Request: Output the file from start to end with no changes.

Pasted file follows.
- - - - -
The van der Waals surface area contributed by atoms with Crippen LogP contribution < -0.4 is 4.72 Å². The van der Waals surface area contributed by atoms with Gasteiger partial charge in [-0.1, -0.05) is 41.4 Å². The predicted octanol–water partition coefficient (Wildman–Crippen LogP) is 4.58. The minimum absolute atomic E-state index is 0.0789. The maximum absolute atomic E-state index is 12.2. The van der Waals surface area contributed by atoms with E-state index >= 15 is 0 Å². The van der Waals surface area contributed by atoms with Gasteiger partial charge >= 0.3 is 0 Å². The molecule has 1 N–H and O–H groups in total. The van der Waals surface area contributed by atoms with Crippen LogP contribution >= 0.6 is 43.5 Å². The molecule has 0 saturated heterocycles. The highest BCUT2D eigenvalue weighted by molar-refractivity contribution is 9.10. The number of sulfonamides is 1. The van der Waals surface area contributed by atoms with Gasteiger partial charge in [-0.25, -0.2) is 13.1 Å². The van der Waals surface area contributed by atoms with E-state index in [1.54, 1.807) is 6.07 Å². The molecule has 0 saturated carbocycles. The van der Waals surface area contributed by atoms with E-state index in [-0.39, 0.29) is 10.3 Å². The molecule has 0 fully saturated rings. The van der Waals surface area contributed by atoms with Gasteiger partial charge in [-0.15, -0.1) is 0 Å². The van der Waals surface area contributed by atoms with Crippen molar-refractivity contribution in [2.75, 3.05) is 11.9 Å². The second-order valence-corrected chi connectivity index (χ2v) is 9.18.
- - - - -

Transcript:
The van der Waals surface area contributed by atoms with Crippen LogP contribution < -0.4 is 4.72 Å². The van der Waals surface area contributed by atoms with Gasteiger partial charge in [-0.1, -0.05) is 41.4 Å². The predicted octanol–water partition coefficient (Wildman–Crippen LogP) is 4.58. The minimum absolute atomic E-state index is 0.0789. The maximum absolute atomic E-state index is 12.2. The van der Waals surface area contributed by atoms with E-state index >= 15 is 0 Å². The van der Waals surface area contributed by atoms with Gasteiger partial charge >= 0.3 is 0 Å². The molecule has 1 N–H and O–H groups in total. The van der Waals surface area contributed by atoms with Crippen LogP contribution >= 0.6 is 43.5 Å². The molecule has 0 saturated heterocycles. The highest BCUT2D eigenvalue weighted by molar-refractivity contribution is 9.10. The number of sulfonamides is 1. The van der Waals surface area contributed by atoms with Gasteiger partial charge in [-0.25, -0.2) is 13.1 Å². The van der Waals surface area contributed by atoms with E-state index in [1.54, 1.807) is 6.07 Å². The molecule has 0 saturated carbocycles. The van der Waals surface area contributed by atoms with E-state index in [-0.39, 0.29) is 10.3 Å². The molecule has 0 fully saturated rings. The van der Waals surface area contributed by atoms with Gasteiger partial charge in [-0.15, -0.1) is 0 Å². The van der Waals surface area contributed by atoms with Crippen molar-refractivity contribution in [2.75, 3.05) is 11.9 Å². The second-order valence-corrected chi connectivity index (χ2v) is 9.18.